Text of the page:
MethodInfo method, ParameterExpression[] parameterExpressions)
    {
        return method.GetParameters()
            .Select((parameter, index) => 
                Expression.Convert(parameterExpressions[index], 
                                   parameter.ParameterType))
            .ToArray();
    }

    private static readonly ConcurrentDictionary<Type, Object> _delegateCache =
        new ConcurrentDictionary<Type, Object>(); 
}

I actually provided two CreateDelegate methods here, one for instance methods (the first one) and one for static methods ( the second one). The created delegates are cached in a dictionary because the call of lambda.Compile() seems to be quite expensive.

Now I have to warn you that, based on first preliminary measurements, this implementation probably isn’t going to outperform  Delegate.CreateDelegate(). In fact, if you’re interested have a look at this approach first as it seems much faster. I added some spike code to the Elegant Code repository for those who fancy to take a look.  

Saturday, July 03, 2010

Using TransactionScope with SQLite

Earlier this week I ran into a little quirk with SQLite. Take a look at the following code snippet:

using(var transaction = new TransactionScope(TransactionScopeOption.Required))
{
    using(var connection1 = new SQLiteConnection(_connectionString))
    {
        connection1.Open();
        
        ... // Do stuff with the open connection
        
    } // Closes the connection (so we think …)
    
    using(var connection2 = new SQLiteConnection(_connectionString))
    {
        // This line of code throws a SQLiteException with an error 
        // code 'Busy' after a certain timeout has been expired
        connection2.Open();          
        
        ... 
    } 
}

Everything works just fine with the first connection, but the second connection forms a bigger problem. Calling the Open method on the second connection throws a SQLiteException with the message “The database file is locked” and an error code ‘Busy’ after a particular timeout has been expired.

At first I didn’t have a clue, largely because the TransactionScope was nicely tucked away at a much higher level (NServiceBus deals with transactions for me). But after reading more about the intrinsic behavior of SQLite it all started to make sense. Apparently SQLite supports only one writer at a time. The TransactionScope holds an exclusive writer lock, even when disposing the first connection. Because the first connection cannot fully close itself, opening the second connection results in a lock error.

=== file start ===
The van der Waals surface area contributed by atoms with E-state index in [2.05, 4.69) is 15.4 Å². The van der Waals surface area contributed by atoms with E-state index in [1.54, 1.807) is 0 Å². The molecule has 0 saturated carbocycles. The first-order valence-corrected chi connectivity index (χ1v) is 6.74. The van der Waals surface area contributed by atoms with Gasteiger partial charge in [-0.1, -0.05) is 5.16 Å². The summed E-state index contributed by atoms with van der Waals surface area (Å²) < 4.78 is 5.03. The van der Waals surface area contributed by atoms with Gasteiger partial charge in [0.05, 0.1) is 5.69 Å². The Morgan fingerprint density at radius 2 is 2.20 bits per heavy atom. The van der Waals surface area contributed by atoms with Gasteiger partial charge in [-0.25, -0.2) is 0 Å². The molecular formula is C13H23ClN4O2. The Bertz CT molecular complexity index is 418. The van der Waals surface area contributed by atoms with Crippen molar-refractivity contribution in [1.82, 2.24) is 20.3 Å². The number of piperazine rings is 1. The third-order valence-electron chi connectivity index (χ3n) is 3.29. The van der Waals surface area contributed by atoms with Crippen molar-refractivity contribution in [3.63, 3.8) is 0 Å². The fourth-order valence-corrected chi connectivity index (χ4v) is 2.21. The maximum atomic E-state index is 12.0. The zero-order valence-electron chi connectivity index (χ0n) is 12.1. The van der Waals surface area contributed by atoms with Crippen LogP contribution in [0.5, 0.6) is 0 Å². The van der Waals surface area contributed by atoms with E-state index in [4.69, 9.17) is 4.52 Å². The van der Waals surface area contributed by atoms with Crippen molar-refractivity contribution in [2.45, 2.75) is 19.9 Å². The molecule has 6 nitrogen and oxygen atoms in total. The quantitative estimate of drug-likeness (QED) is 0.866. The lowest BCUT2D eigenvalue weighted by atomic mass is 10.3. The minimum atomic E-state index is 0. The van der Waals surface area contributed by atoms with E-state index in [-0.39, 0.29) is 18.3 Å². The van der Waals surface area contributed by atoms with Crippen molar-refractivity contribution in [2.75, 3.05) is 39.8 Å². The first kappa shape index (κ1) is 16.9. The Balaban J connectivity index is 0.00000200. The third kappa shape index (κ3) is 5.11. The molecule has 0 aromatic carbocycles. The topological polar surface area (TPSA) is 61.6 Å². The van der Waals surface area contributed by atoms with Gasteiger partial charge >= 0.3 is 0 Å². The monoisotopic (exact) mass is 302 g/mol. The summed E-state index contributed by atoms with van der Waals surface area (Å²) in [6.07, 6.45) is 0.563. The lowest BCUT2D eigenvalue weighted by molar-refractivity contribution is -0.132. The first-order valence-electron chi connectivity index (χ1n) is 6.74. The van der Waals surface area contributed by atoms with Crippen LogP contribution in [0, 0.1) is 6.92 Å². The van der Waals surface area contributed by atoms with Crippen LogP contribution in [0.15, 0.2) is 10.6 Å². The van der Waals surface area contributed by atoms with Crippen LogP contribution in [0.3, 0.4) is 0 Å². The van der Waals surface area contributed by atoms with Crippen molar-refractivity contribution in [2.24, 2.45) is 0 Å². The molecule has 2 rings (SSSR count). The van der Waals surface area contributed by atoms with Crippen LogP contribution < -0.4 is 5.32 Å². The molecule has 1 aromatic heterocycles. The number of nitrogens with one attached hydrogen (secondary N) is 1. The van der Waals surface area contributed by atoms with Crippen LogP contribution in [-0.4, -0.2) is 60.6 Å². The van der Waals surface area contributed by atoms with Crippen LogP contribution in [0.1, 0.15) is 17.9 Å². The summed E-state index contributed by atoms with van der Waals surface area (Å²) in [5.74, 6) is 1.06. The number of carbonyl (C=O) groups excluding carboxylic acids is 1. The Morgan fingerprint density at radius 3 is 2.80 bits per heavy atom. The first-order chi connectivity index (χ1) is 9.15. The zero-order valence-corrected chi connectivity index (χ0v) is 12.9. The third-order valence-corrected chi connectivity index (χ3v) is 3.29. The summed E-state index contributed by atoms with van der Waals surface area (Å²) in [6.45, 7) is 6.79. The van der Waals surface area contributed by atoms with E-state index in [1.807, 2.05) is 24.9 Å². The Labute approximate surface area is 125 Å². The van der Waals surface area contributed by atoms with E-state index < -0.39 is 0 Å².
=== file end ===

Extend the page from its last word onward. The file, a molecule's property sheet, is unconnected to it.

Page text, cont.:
Hope this helps explain why the obvious isn’t obvious :-).

Friday, July 02, 2010

Book Review: Switch - How to Change Things When Change is Hard

image

After hearing about this book in an interview with Mary and Tom Poppendieck, I decided to immediately purchase the audio version on Audible and listen to it during my daily commute to and from work. This book is all about how to enable and inspire change in all kinds of environments, be it at work, your local community or your private life.

The authors Chip Heath and Dan Heath make the advice to focus on the so-called “bright spots”. Most people, including myself, focus on flawed behavior and the things that go wrong. Instead, we should first be looking at the the things that go right, copy and do more of it in order to make change happen. Scaling up the “bright spots” instead of focusing on the negative parts.

In the book, change management is compared with an elephant with a rider on his back who are following a certain path.

The topic of change is therefore broken down in three simple sections:

  1. Direct the Rider - This represents the rational and logical part of the brain. This thoughtful part responds well to reason, facts and provides long-term thinking. In order to tell the rider what to do, just provide good arguments.
  2. Motivate the Elephant - This part of our brain responds to emotions and short-term gain. This is the biggest part and one where the Rider has limited control over, so both need to be convinced.
  3. Shape the Path - This completes the analogy made by the authors representing the Path which the Elephant and Rider are following.

When we’re faced in making a decision, we're often torn between our rational, logical reasons
and our emotional, intuitive feelings. The general consensus in the book is that if the Rider can direct the Elephant down a well prepared Path then there is a good chance for change. The authors filled the book with dozens of real-life, scientific and practical examples where these principles worked brilliantly (there’s even a story about BP and oil-drilling!!).

These are the nine steps that are illustrated by these anecdotal stories:

  1. Find the bright spots – Focus on the successes and not the failures.
  2. Script the critical moves – Remove decision paralysis by laying down small and easy steps.
  3. Point to the destination – Clearly describe and put out a goal that is hard to neglect and to which people can relate.
  4. Find the feeling – Try to find an emotional connection.
  5. Shrink the change – As agilists we all know the value of taking small steps. All big things are accomplished in tiny small steps. Change is no exception.
  6. Grow your people – Stimulate the “growth mindset” in people, helping to create a new identity to which people can relate.
  7. Tweak the environment – Make the necessary changes to peoples’ environment in order to point to the right direction.
  8. Build habits – Change peoples’' habits in order to change long-term behavior.
  9. Rally the herd – Use the power of group behavior.
    The first three steps are targeted at directing the Rider, the next three steps on motivating the Elephant and the last three steps on shaping the Path.
    You just need to read this book for yourself and utilize all the information that you’ve picked up from it. Just give it a try. Its a quick read (or listen) and afterwards, you’d be glad you did.